This time there was going to be something of a beat to the first mark. But no, the wind was only kidding. It backed as the leaders approached the first mark. So much so that - yes - the second and supposedly leeward leg was now also going to be a beat. Ami Hopkins spotted this and headed up on to port as she rounded the mark, before tacking to the second mark after a couple of boat lengths.

Ian Simpson in 1004 tacked almost immediately. Dave Bardwell, his crew, seemed to be suffering from separation anxiety regarding his spinnaker, having not been able to use it in the first race. In fact, he'd probably not seen it since Whitstable in June. As 1004 exited the tack the spinnaker was hoisted. Not good for boatspeed as they were now sailing upwind. Good for Meadowcroft in 1541 however. Despite his crew's protestations Meadowcroft had tacked directly underneath Simpson (memo - he should check with his 420 sailing grandson about 'lanes'). As Simpson ground gently to a halt with spinnaker backed, Meadowcroft was able to sail through underneath into second.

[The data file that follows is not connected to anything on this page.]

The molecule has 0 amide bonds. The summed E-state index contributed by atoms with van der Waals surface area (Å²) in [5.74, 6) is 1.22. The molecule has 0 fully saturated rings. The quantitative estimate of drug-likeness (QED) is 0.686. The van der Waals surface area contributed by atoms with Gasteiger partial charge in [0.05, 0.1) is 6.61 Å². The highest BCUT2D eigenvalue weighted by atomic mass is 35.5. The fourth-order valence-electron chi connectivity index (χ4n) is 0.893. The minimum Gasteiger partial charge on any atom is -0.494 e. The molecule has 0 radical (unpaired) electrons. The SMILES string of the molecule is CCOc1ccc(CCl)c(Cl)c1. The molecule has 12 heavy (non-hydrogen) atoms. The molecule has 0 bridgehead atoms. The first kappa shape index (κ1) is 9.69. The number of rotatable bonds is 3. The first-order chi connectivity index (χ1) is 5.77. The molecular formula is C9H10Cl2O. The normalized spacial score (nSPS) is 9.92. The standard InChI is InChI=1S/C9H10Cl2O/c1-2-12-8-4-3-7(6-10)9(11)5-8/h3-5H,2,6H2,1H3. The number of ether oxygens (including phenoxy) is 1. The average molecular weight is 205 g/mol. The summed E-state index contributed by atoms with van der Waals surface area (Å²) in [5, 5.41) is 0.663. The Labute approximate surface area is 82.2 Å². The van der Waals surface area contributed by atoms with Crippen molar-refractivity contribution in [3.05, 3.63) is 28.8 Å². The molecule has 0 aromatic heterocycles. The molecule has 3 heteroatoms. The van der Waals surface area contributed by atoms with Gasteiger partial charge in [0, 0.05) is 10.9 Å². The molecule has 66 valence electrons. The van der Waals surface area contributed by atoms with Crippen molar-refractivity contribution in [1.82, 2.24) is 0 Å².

The beat back through what would become the finish line was held in a reasonable breeze. Enough to fool the RO into thinking it would stay and provide a good second lap. Ami Hopkins and Bernard Taylor crept steadily away and was able to make most of the second lap in wind, rounding the second and third marks before the wind died. Simpson managed to pass Meadowcroft on the beat to the third mark - yes, that became a beat as well - and just crept round in the last puff. Meadowcroft was now stopped tantalisingly close to the mark, surrounded by a fleet of Catapults who were having an open at Bewl the same weekend. The rest of the Wanderer fleet now caught him up.